Serious bleeding complications appear to be common in critically ill patients with pneumonia caused by the COVID-19 virus who are administered anticoagulants for thromboprophylaxis. This comes from the results of a new study published in the Journal of Thrombosis and Thrombolysis.
The results highlighted the need to carefully monitor inflammatory biomarkers and anticoagulant dosage as a period of high risk of thrombosis characterized by early hyperinflammation and endothelial dysfunction in order to avoid bleeding events.
Researchers performed a retrospective chart review of all adult patients with COVID-19 pneumonia who required mechanical ventilation and who were admitted to their facility’s intensive care unit between March 20, 2020 and April 14, 2020.
They examined major bleeding and thrombotic events and their relationship to inflammation and thromboprophylaxis, and assessed the anticoagulation status and the results of the coagulation tests.
The study included 56 consecutive intensive care patients with COVID-19 (71% men) who had an average age of 60 years (IQR 53-69) and an elevated body mass index (median 27 kg / m2; IQR 24-31)) .
A total of 16 patients (29%) had thrombotic events while 10 patients (18%) had profuse bleeding. These events showed two-phase patterns. Thrombotic events occurring earlier than bleeding events at a median of 9 days (IQR, 3-11) after admission to the ICU compared to a median of 17 days (IQR, 14-23; P = 0.005).
The fibrinogen concentration and the D-dimers followed the same biphasic pattern. Both the fibrinogen concentration (median 7 g / l; IQR 6-7.6) and the D-dimers (median 1401 ng / ml; IQR 1056-2122) were increased in all patients after admission to the intensive care unit and continued to rise to peak values of 8.5 g / l (IQR, 7.4-9.3) for fibrinogen on day 5 (IQR, 2-9) indicating severe inflammatory syndrome (> 8 g / l) and 5908 ng / ml (IQR, 3544-9380) on day 6 (IQR, 3-8) indicates the hypercoagulable state (> 3000 ng / ml).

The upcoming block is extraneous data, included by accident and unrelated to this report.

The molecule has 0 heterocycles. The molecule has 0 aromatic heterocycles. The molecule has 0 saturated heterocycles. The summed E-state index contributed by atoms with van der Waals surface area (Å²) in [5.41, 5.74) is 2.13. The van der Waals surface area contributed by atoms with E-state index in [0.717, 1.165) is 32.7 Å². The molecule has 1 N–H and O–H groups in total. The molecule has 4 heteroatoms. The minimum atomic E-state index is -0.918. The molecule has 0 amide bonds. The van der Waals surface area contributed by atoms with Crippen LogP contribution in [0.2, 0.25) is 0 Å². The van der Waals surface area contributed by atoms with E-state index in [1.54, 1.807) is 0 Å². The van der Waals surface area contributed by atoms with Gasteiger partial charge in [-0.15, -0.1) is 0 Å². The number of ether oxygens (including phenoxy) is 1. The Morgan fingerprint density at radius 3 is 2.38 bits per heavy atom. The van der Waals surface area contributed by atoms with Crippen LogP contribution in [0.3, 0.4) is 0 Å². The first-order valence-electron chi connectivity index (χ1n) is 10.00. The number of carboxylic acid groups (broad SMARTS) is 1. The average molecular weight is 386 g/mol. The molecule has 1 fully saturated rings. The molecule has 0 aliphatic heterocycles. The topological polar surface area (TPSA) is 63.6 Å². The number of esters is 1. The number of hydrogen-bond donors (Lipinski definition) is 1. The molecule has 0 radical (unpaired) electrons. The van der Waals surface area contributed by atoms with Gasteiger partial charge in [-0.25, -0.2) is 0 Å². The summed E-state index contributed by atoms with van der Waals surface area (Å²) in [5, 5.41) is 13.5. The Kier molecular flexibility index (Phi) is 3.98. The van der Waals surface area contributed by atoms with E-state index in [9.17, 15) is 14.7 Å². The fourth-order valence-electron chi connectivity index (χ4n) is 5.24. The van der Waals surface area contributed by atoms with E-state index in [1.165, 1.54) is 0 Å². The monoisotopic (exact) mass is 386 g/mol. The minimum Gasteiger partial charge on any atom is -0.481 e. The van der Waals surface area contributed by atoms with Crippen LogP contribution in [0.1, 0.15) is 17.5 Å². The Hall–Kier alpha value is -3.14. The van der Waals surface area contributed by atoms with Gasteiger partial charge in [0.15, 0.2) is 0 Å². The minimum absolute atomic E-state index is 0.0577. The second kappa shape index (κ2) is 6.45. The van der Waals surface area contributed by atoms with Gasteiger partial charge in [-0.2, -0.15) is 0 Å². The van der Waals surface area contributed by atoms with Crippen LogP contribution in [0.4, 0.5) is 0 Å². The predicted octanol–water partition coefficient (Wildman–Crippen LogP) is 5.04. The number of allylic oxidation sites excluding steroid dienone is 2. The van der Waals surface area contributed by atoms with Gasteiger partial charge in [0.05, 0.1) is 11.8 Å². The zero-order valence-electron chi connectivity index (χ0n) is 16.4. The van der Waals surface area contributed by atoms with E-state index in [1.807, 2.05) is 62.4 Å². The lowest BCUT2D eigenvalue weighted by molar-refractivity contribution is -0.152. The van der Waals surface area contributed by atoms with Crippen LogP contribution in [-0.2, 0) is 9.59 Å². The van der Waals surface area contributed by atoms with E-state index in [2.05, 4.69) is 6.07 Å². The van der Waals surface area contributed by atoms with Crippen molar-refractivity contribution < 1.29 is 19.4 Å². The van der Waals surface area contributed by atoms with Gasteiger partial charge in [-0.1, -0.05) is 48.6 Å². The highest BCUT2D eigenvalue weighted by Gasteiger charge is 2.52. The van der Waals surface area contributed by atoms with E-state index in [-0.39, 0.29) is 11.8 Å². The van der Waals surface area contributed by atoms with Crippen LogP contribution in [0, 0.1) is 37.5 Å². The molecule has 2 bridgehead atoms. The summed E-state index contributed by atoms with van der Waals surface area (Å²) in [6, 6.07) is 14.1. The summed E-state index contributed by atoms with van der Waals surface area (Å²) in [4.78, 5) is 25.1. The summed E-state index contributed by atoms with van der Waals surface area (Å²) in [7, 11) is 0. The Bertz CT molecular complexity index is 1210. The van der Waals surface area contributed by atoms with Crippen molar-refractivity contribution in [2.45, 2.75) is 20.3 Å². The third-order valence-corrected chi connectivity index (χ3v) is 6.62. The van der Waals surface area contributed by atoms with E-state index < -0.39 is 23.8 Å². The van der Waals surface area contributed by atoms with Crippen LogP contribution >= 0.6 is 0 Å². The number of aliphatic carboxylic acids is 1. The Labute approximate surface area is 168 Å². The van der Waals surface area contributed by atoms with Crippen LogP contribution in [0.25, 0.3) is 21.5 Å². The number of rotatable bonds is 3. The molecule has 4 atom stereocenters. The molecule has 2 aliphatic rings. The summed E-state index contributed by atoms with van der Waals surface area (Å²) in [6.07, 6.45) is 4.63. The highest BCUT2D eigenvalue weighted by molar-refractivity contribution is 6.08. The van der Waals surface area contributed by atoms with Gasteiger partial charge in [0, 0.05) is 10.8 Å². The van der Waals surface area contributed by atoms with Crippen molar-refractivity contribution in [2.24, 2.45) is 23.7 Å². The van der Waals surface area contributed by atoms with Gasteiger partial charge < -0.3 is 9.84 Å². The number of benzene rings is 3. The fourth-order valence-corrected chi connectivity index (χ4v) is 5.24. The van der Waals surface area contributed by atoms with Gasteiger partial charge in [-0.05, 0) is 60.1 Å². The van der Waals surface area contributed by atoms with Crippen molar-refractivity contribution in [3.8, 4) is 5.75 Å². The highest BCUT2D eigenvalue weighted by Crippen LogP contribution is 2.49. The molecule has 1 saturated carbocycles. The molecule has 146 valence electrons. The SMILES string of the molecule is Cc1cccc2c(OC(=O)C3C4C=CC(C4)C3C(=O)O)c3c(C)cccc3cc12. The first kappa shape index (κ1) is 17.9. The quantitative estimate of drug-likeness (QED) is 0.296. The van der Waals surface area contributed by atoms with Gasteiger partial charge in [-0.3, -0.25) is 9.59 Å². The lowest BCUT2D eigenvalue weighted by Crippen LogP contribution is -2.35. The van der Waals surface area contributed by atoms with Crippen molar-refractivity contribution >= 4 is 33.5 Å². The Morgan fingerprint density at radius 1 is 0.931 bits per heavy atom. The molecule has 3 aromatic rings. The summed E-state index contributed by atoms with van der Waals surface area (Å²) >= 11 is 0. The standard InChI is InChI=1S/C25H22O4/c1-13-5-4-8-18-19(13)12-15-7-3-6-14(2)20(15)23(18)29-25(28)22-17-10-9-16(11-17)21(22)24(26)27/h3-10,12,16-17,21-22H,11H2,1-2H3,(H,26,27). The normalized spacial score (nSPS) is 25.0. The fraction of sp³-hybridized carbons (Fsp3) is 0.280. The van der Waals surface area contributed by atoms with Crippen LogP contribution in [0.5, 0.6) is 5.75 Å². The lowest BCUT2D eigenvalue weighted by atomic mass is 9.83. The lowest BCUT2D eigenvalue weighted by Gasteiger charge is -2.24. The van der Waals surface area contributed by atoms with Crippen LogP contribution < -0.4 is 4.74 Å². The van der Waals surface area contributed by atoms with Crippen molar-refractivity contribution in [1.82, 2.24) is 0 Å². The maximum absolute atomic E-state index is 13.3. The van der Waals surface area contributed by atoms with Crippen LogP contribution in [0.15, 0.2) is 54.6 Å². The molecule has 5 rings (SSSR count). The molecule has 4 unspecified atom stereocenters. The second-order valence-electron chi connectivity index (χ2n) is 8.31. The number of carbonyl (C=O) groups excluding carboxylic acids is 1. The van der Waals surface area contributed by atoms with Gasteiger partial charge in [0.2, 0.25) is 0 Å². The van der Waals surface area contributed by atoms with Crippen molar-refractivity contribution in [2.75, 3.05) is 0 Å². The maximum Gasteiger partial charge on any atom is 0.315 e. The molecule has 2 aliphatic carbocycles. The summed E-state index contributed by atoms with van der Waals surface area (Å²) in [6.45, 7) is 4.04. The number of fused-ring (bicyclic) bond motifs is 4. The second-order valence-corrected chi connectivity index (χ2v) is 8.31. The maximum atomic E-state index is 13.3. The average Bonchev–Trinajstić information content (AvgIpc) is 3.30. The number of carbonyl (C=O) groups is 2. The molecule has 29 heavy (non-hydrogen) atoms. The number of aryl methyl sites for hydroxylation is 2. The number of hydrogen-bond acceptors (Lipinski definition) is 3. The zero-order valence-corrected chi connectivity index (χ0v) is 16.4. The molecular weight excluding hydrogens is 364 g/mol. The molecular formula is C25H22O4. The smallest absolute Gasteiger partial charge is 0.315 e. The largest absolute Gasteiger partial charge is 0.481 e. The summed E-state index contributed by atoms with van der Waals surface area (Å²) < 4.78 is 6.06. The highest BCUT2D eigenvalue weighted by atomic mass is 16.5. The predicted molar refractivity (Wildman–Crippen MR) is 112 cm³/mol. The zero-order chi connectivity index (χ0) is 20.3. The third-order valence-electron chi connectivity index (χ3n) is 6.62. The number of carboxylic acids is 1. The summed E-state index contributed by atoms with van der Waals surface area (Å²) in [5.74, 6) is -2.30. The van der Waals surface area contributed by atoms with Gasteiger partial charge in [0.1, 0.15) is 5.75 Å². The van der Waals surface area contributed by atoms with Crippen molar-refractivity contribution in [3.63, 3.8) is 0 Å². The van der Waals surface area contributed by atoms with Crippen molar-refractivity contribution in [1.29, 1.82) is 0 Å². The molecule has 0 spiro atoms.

The researchers found that the fibrinogen concentration always decreased a median of 4 days before bleeding (IQR, 3–5), with D-dimers following the same trend.
In patients receiving therapeutic anticoagulation, more patients overdose occurred after fibrinogen decreased (78%) than while it was increased (22%; P <0.05). An overdose of anticoagulants occurred a median of 7.5 days (IQR, 3.5–9.25) after the fibrinogen peak. All patients with bleeding events were still being treated with anticoagulants on the day of the bleeding, and in 60% of the patients with bleeding events the anticoagulation was overdosed on the day or the day before the bleeding.
“Bleeding is likely to occur later in the ICU when the inflammation subsides and
exposed [the patient] to over-therapeutic anticoagulation levels, ”wrote the study’s authors. “Intensivists can modulate the thromboprophylaxis strategy according to inflammatory biomarkers, especially fibrinogen. If fibrinogen is repeatedly decreased, anti-Xa activity should also be checked to adjust the heparin dosage. ”
Further research is needed to determine the end of the high risk of COVID-19 period and the appropriate dose of thromboprophylaxis as the disease progresses.
Information: Some authors have declared that they belong to the pharmaceutical industry or have received funding from it. For a full list of information, see the original study.
Godier A., Clausse D., Meslin S. et al. Serious bleeding complications in critically ill patients with COVID-19 pneumonia. J thrombus thrombolysis. Published online March 1, 2021. doi: 10.1007 / s11239-021-02403-9
This article originally appeared on Hematology Advisor